“Duke has made significant investments in interdisciplinary doctoral education for the humanities and interpretive social sciences, as well as resources for career development,” said Ed Balleisen, vice provost for interdisciplinary studies and one of the co-directors of the grant. “We intend to use the NEH grant to amplify the most effective innovations at Duke and to integrate each of these pieces into a more cohesive whole.”

Added Paula D. McClain, the dean of Duke’s Graduate School, “We want to prepare our doctoral students to make a difference, whether within academia, in NGOs, in government agencies or the private sector. From the moment our students arrive on campus, we are working to help them explore and prepare for a wide range of career possibilities.”

These efforts will involve a variety of resources and partners, including:

  • A competitive grants process to encourage Duke departments to develop and test new curricular ideas.
  • Competitive paid internships that offer students relevant perspectives on their dissertation research, as well as experience in project management. Duke will partner with such organizations as RTI International, the National Humanities Center, the American Historical Association and local museums, including the N.C. Museum of Natural Sciences and the Durham History Hub.
  • Duke alumni, who will provide networking opportunities, advise students on career paths and explore internships outside of academia.
  • A full-time “navigator” position to support students as they consider co-curricular opportunities and weigh career options, and to help faculty, departmental leaders and alumni similarly support students.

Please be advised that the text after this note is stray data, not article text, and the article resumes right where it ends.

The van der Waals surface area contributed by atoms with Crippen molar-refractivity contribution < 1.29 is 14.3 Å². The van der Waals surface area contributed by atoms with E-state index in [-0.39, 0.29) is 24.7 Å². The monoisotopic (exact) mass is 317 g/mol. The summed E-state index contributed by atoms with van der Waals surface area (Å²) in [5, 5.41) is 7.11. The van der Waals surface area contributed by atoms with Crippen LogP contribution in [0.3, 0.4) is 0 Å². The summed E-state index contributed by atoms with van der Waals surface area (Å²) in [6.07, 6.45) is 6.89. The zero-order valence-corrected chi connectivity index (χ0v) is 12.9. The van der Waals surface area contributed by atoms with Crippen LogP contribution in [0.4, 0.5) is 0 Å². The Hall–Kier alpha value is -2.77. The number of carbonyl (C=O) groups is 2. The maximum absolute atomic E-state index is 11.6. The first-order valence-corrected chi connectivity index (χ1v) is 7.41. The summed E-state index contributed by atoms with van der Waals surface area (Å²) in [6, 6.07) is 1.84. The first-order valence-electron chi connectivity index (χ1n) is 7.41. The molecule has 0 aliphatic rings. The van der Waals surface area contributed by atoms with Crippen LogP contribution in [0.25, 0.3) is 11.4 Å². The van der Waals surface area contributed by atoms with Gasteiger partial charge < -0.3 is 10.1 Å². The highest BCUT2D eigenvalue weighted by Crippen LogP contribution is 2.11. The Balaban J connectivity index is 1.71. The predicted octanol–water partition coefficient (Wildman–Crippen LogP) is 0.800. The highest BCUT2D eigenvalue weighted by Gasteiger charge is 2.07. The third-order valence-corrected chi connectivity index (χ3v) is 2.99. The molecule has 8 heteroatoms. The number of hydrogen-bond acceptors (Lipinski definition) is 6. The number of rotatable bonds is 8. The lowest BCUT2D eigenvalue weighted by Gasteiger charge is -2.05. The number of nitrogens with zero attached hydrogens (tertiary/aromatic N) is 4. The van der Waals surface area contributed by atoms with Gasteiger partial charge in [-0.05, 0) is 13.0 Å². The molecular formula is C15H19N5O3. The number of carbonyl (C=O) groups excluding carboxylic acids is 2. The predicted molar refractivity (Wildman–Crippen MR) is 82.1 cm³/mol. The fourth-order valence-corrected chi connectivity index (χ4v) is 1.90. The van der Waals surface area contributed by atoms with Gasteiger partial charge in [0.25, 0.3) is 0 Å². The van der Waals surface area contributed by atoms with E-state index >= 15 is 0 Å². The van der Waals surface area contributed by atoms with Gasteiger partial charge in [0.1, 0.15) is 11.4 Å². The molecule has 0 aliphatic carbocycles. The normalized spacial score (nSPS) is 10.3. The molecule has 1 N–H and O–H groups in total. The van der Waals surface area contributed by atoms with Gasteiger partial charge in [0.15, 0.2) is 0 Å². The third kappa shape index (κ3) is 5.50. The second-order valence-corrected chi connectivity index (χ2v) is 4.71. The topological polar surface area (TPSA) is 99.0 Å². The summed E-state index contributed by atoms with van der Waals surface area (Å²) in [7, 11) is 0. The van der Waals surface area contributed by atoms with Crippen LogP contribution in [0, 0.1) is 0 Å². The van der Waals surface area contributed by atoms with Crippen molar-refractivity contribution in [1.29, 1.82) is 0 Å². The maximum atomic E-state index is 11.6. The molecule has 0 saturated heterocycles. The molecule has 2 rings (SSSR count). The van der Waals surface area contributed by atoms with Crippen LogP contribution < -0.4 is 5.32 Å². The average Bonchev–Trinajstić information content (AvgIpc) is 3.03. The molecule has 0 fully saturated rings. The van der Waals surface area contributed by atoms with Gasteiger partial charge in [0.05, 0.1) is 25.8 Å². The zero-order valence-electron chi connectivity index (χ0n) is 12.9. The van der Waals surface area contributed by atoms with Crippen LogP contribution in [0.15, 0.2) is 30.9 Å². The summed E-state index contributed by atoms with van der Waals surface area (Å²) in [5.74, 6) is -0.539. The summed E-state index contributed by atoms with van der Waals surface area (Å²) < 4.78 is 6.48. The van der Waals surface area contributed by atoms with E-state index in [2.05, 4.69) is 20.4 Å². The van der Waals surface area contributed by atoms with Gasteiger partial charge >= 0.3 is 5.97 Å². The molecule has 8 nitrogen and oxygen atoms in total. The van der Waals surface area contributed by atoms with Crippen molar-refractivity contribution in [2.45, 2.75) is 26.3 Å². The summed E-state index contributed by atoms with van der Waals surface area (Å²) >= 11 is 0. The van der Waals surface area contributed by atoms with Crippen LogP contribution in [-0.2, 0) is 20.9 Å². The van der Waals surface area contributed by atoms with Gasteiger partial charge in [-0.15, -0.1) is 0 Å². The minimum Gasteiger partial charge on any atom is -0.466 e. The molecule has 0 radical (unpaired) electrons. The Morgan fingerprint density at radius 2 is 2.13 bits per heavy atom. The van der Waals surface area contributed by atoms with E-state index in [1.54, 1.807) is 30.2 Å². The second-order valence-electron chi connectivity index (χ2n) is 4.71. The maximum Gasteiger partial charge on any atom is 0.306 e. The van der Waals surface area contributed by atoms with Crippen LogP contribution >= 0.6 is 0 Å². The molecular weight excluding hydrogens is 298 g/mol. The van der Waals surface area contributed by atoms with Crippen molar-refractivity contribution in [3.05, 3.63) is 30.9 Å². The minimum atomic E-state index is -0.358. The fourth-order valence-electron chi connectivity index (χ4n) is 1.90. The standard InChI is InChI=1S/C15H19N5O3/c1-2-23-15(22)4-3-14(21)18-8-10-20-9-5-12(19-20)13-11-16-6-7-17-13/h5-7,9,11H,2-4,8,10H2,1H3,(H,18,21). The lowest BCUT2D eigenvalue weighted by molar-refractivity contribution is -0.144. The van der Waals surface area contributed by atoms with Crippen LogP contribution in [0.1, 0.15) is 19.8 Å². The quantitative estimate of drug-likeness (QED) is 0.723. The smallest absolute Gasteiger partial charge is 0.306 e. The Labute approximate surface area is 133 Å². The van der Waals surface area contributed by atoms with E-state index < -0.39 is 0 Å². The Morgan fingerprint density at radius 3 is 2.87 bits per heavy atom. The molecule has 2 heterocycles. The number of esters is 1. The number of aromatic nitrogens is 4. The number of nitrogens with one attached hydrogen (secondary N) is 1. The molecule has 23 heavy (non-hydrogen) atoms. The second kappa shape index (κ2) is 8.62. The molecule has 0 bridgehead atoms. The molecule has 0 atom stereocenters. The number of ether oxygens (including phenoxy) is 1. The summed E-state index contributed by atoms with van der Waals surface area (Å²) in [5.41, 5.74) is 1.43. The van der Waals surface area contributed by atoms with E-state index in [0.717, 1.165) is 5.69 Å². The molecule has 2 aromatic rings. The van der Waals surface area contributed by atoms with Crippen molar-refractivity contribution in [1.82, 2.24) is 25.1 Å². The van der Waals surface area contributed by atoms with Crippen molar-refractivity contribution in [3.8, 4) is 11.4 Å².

The grant will facilitate partnerships across campus, linking departmental graduate programs to the Graduate School, the Franklin Humanities Institute, Duke Libraries, the Social Sciences Research Institute, the Career Center and to Bass Connections, a university-wide initiative that brings together faculty and students of all levels to engage in research to tackle societal challenges.

Since 2003, roughly half of Duke’s Ph.D. recipients in the humanities and interpretive social sciences have found tenure-track positions teaching at colleges and universities. A growing number of graduate students have expressed interest in expanding their training to incorporate such arenas as social entrepreneurship or policy analysis.

“In recent years, we have engaged in efforts to prepare students for non-academic careers, but we can do much more to expand intellectual horizons, extend analytical skills and foster a cultural transformation in how we envisage the societal impacts of humanistic expertise,” said Deborah Jenson, director of the Franklin Humanities Institute and the other co-director of the grant.

“This comprehensive program will establish intellectual versatility as a core goal of our doctoral training,” she added.

Originally published on DukeToday